SS Egypt

One step forward . . and then two back: 

On his arrival he was taken to the local court house, where he was granted bail by the Chief Justice of Gibraltar, Stephen Herbert Gatty, a man who would eventually be knighted in 1904. From 1895 to 1900 Gatty’s court only had to deal with about seven cases – not exactly a heavy schedule. Unfortunately one of these had been in Tangier where he acted as judge in the trial which had convicted Spilsbury’s men. Not surprisingly he decided that Spilsbury himself should be tried in a similar fashion – In other words without a jury.

Gibraltar Court House and offices off Main Street (see LINK) 

This was seriously bad news. Spilsbury immediately appealed but Gatty refused the appeal on the grounds that he could do no such thing until after the trial had been held. When Spilsbury insisted on his right to be able to appeal on any question of law, the attorney-general intervened and upheld his claim. It meant that he was allowed to leave Gibraltar in order to present his case in London - which he duly did and eventually earned himself the right to trial by jury.

Sir Stephen Herbert Gatty 

Ellis Griffiths was again the lawyer for the defence – this time facing a much more amenable audience. Where – he asked rhetorically during his summing up – would England be without plucky and enterprising Englishmen such as his client. The Judge was not impressed and according to Spilsbury:
. . . summed up very strongly in favour of prosecution . . . His efforts, however, were fruitless . . . the jury returned a verdict of acquittal amongst such a burst of applause from the crowded Court that the Judge and ushers were powerless to stop it. 
I left the court amidst the acclamation and congratulations of the populace and the whole way from the Court to the Royal Hotel, I received an ovation which did honour to the hearts of the Gibraltarians.

( 1879 – Gibraltar Directory ) (See LINK

The British authorities did not take kindly to what they must have considered a rather humiliating defeat and applied for another warrant to be issued from the Consular Court of Tangier. It would allow them to grab hold of Spilsbury and have him tried once again - this time without a jury.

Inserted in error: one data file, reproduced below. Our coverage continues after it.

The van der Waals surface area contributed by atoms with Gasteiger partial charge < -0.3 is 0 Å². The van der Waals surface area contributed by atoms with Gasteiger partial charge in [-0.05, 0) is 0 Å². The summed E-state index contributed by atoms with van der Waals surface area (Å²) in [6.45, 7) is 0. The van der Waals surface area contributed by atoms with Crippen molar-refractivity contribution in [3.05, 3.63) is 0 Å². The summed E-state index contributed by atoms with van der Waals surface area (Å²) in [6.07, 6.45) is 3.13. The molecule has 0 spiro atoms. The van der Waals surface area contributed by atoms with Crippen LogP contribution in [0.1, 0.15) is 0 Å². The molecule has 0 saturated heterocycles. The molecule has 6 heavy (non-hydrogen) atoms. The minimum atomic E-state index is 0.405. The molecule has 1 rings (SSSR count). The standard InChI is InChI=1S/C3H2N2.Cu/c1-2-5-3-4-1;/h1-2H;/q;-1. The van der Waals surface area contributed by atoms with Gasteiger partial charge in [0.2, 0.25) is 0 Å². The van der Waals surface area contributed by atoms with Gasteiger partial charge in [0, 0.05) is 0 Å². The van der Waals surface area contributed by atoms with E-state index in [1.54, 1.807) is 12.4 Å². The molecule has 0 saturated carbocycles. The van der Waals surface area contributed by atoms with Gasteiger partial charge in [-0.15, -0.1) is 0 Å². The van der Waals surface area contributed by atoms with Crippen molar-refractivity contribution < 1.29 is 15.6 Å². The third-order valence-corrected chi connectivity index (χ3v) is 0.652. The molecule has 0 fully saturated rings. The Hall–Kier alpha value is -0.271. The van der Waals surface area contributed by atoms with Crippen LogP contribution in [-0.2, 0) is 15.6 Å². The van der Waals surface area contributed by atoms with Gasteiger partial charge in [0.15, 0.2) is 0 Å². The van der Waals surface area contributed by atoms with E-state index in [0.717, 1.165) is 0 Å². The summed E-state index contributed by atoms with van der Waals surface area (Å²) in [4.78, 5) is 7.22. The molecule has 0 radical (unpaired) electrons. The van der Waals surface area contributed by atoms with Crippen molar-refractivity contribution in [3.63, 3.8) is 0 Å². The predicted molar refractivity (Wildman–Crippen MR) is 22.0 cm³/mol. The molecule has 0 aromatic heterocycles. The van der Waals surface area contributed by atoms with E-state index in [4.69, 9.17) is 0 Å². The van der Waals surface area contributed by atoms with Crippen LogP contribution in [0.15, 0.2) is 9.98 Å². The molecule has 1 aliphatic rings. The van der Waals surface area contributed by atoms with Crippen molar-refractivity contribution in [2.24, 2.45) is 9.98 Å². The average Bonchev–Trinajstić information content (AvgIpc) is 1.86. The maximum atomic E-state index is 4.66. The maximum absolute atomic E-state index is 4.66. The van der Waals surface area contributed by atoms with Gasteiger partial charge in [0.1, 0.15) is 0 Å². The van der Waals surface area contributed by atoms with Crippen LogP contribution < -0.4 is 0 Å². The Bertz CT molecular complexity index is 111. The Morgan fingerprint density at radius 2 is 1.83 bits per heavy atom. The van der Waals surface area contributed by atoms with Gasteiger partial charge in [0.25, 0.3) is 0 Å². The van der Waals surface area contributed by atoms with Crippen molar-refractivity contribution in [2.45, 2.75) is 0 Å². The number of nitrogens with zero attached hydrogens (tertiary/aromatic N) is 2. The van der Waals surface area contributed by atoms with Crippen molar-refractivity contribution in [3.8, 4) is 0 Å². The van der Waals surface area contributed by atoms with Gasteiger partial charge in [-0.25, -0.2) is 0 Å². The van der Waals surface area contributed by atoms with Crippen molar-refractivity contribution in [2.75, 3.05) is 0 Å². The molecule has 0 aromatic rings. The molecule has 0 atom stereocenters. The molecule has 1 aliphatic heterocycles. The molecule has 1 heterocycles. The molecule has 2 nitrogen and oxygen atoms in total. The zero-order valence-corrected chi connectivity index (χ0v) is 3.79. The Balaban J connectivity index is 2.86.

Spilsbury, however, had been forewarned – almost certainly by Carrara - and was by then sitting in a bar in Algeciras probably sipping a decent Manzanilla and nibbling the tapas that had came with it. He must have watched with some amusement as the Government torpedo boat made its way across the Bay towards Tangier carrying the application for his arrest. It was a useless warrant as long as Spilsbury kept himself outside the jurisdiction of either Tangier or Gibraltar. 

A view of the Rock from Algeciras   ( 1890s - Jean Laurent ) (See LINK

Whatever happened next I have no idea – other than that he was never convicted for his failed attempt at gunrunning. What I do know is that Spilsbury owed his freedom to his good friend Carrara. It is almost certain that it was he who had advised him that there wasn’t a jury made up of Gibraltarians who would ever convict him. 

To understand why one needs to understand the makeup of the jury lists in Gibraltar. Unlike nowadays it was formed by a rather restricted group. Spilsbury himself draws attention to three of them – two Government contractors and a clerk employed by Carrara and Co – who was of course challenged by the prosecution. 

These people and almost certainly the rest of the jury – were all closely connected with a relatively small but select group of merchants who more or less controlled the trading environment on the Rock. Carrara was one of them. Almost all of them were involved to a lesser or greater extent in what was euphemistically known in Gibraltar as the import and export trade - in other words smuggling in all its guises. (See LINK

Carrara was certain that a jury of Gibraltarians would never convict a respectable looking character on a smuggling charge. He advised Spilsbury accordingly throughout - and he was proved right.  

With thanks to John Restano (Justice so Requiring) and Christopher Grocott (The Moneyed Class of Gibraltar) who pointed me in the right direction